A. Savage

This event is in the past
Monday, April 15, 8 pm
Mississippi Studios Boise (Portland)
This is an in-person event

The following description comes from the event organizer.

“I imagine myself playing these songs in a small club that is slowly burning,” says A. Savage of his second solo record, Several Songs about Fire. Born in 1986 in Denton, Texas and raised around the newspaper where his parents both worked, by 2012 A. Savage became a headline of his own as the co-frontman of Parquet Courts. After more than a decade in New York, Savage has left the city and the United States, marking his exit with a masterpiece of maturity and a worthy corollary to his first solo venture, 2017’s Thawing Dawn.  “Fire is something you have to escape from, and in a way this album is about escaping from something. This album is a burning building, and these songs are things I’d leave behind to save myself.”  

Produced by John Parish on a 1” 16-track in just ten days in Bristol, studded by the support of Cooper and Le Bon as well as saxophonist Euan Hinshelwood (Cate Le Bon), drummer Dylan Hadley (Kamikaze Palm Tree,White Fence), and violinist Magdalena McLean (Caroline), the album is a devotional study in tradition—and something all Savage’s own. “No decision was possible to defer,” says Parish. “I loved erasing good, but not great takes.” Le Bon describes the song as having “such a strong character that they would naturally dictate what was needed from everyone.” The end result is tantamount to psychic odyssey, with “Le Grand Balloon” suggesting a South American lounge where the guiro respirates into a damp crowd; “Elvis in the Army” placing us in a subterranean venue where the livid, ratifying cymbal raises the room’s blood pressure; and “Mountain Time”, evoking an austere waltz playing in a desolate house, returning those listening to life.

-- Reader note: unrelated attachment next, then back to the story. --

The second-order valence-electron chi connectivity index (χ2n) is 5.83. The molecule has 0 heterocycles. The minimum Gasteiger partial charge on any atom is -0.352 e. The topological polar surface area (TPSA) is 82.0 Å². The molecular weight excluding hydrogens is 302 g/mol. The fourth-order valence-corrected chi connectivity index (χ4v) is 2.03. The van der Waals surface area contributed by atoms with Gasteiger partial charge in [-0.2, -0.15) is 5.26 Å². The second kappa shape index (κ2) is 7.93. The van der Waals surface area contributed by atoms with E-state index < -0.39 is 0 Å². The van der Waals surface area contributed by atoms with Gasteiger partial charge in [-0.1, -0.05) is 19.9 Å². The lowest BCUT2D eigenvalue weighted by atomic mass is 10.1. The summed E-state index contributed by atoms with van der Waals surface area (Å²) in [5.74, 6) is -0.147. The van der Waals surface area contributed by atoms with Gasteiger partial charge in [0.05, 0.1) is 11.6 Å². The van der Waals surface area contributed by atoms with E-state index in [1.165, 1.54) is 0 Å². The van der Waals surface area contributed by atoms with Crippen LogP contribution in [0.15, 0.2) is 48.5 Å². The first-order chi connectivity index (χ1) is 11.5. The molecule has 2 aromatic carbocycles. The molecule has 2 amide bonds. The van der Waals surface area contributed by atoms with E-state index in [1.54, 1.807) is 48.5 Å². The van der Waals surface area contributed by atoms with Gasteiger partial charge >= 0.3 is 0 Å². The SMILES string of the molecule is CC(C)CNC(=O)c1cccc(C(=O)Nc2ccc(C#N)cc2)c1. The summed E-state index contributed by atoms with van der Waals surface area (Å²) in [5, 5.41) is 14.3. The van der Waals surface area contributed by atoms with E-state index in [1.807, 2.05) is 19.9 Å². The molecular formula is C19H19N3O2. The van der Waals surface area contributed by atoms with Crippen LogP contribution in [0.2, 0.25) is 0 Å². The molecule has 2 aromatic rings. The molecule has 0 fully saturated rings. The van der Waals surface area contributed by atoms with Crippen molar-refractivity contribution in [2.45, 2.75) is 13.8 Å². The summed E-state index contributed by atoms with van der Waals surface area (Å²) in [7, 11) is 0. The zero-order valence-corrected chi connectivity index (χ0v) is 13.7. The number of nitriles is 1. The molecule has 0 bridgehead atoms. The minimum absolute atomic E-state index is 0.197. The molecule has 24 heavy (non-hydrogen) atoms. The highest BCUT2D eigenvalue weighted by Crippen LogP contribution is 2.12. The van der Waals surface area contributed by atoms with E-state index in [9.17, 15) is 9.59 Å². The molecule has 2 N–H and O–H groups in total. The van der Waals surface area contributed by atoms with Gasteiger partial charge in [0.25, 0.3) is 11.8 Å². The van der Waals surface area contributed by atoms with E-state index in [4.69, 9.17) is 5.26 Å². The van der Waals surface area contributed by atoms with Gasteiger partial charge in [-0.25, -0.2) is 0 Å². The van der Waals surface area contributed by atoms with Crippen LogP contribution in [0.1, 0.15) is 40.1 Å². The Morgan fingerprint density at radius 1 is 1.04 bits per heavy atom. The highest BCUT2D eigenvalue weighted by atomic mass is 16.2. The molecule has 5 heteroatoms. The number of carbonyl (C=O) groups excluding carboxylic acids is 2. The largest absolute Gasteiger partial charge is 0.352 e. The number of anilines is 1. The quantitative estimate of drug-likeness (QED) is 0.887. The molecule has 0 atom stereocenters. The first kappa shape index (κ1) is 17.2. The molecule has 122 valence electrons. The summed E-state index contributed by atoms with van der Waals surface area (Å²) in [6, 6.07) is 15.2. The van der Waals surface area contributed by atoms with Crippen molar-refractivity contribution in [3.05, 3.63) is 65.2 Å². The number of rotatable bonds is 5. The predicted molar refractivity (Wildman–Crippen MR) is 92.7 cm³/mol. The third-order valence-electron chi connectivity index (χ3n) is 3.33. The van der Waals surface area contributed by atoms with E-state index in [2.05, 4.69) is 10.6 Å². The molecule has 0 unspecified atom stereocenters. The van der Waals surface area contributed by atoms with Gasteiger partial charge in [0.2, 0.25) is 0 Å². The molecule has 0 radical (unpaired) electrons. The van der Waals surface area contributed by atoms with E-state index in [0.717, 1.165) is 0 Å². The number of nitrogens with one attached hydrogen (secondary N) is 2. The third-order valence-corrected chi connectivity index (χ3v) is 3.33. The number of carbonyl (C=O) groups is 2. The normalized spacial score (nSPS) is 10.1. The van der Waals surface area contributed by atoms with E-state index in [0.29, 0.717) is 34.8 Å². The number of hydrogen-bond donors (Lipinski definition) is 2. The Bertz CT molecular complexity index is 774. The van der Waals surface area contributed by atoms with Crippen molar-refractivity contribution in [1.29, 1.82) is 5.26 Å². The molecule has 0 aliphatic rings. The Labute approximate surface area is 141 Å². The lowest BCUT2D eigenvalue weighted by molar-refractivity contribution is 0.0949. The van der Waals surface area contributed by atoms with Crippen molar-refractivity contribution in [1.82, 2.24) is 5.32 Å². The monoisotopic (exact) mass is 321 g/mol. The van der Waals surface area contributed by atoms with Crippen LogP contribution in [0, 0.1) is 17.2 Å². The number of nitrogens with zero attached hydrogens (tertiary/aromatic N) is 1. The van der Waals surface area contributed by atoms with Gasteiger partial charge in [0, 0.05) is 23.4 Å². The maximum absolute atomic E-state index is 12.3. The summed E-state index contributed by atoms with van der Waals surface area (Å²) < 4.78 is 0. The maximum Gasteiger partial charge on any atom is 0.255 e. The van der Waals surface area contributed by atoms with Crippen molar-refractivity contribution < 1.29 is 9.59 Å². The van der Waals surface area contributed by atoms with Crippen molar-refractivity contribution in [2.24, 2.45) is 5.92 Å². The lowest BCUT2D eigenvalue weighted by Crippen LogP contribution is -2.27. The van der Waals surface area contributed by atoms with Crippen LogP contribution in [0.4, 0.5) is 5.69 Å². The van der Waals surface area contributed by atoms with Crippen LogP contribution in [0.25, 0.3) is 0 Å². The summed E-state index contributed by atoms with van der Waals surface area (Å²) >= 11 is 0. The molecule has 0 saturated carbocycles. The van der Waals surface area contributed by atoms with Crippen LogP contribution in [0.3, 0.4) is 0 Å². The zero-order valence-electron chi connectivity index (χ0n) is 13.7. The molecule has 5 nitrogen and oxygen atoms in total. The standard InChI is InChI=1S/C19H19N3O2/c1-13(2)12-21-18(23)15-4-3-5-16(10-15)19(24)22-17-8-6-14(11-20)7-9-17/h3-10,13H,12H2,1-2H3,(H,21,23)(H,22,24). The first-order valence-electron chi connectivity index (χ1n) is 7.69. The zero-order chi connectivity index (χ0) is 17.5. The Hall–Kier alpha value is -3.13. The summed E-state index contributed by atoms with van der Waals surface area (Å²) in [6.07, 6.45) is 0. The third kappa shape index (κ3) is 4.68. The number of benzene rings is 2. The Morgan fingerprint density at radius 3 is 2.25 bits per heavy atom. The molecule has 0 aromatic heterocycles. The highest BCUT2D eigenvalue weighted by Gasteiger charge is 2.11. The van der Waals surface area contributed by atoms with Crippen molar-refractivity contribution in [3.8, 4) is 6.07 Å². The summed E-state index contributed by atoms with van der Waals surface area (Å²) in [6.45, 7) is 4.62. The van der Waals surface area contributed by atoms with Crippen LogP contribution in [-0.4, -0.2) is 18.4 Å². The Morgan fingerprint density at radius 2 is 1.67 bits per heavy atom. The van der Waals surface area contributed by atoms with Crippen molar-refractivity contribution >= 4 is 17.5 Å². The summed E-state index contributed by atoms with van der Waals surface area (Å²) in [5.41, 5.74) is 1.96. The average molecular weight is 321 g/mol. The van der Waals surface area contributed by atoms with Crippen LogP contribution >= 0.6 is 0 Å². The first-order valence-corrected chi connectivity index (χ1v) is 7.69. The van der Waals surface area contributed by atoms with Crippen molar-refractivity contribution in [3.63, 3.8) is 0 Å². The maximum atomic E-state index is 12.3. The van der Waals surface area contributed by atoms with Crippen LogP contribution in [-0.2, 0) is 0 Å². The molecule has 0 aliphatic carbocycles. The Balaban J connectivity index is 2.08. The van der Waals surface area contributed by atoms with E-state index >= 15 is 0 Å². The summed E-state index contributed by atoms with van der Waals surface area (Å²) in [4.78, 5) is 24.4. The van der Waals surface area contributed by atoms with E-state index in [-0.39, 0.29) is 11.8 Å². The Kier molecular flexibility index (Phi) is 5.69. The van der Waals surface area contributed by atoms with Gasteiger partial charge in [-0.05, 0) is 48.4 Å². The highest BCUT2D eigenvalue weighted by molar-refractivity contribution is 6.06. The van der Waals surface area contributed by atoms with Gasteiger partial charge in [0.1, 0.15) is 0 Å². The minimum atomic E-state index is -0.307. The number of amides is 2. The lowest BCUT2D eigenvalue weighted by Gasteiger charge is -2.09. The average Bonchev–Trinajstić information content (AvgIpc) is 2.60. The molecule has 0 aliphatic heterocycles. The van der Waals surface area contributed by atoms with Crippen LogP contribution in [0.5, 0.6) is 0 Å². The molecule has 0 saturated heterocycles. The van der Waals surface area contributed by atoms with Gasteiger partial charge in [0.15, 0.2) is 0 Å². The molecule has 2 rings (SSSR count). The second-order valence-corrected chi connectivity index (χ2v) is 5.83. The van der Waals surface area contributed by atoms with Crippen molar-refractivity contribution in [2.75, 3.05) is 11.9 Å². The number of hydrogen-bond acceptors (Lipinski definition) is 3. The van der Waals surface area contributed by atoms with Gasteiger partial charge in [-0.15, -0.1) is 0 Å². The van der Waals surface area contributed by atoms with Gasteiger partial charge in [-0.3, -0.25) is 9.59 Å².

Influenced by the disparate vantage points of Sybille Baier and Townes Van Zandt, Savage joins a canon of songwriters whose project is a constantly dilating aperture and perspective. Opening the album with “Hurtin’ or Healed,” where he stoically observes “in the mirror someone’s crying/ with the same eyes as me,” Savage slowly marries the bleak drift of secular life with the grandness of antiquity. If in that track he describes the “gods held my heels,” in another he decries the selfsame gods “who don’t exist or care.” In rendering the signage of laundromats and threats of debt collectors as glistering and totemic as the scope of mountains, rivers, seas, and skies, Savage finds hopes and curses in equal measure—inviting the listener to consider a life in which attention is a religion, and the body is the divine text. Like the survivor of exodus, Savage says: “I don’t really remember the process of writing. I just see the evidence of it when I reopen a notebook.” Several Songs About Fire stands as an act of nearly libidinal rebellion against a moment when so much of life is the blue light of screens. This is an album whose topic is no less than the sublime: the moments in which a sensory experience becomes a holiness or possession of its own, and the self floats above it.

Event Location

Mississippi Studios

3939 N Mississippi Portland, OR 97227 Venue website

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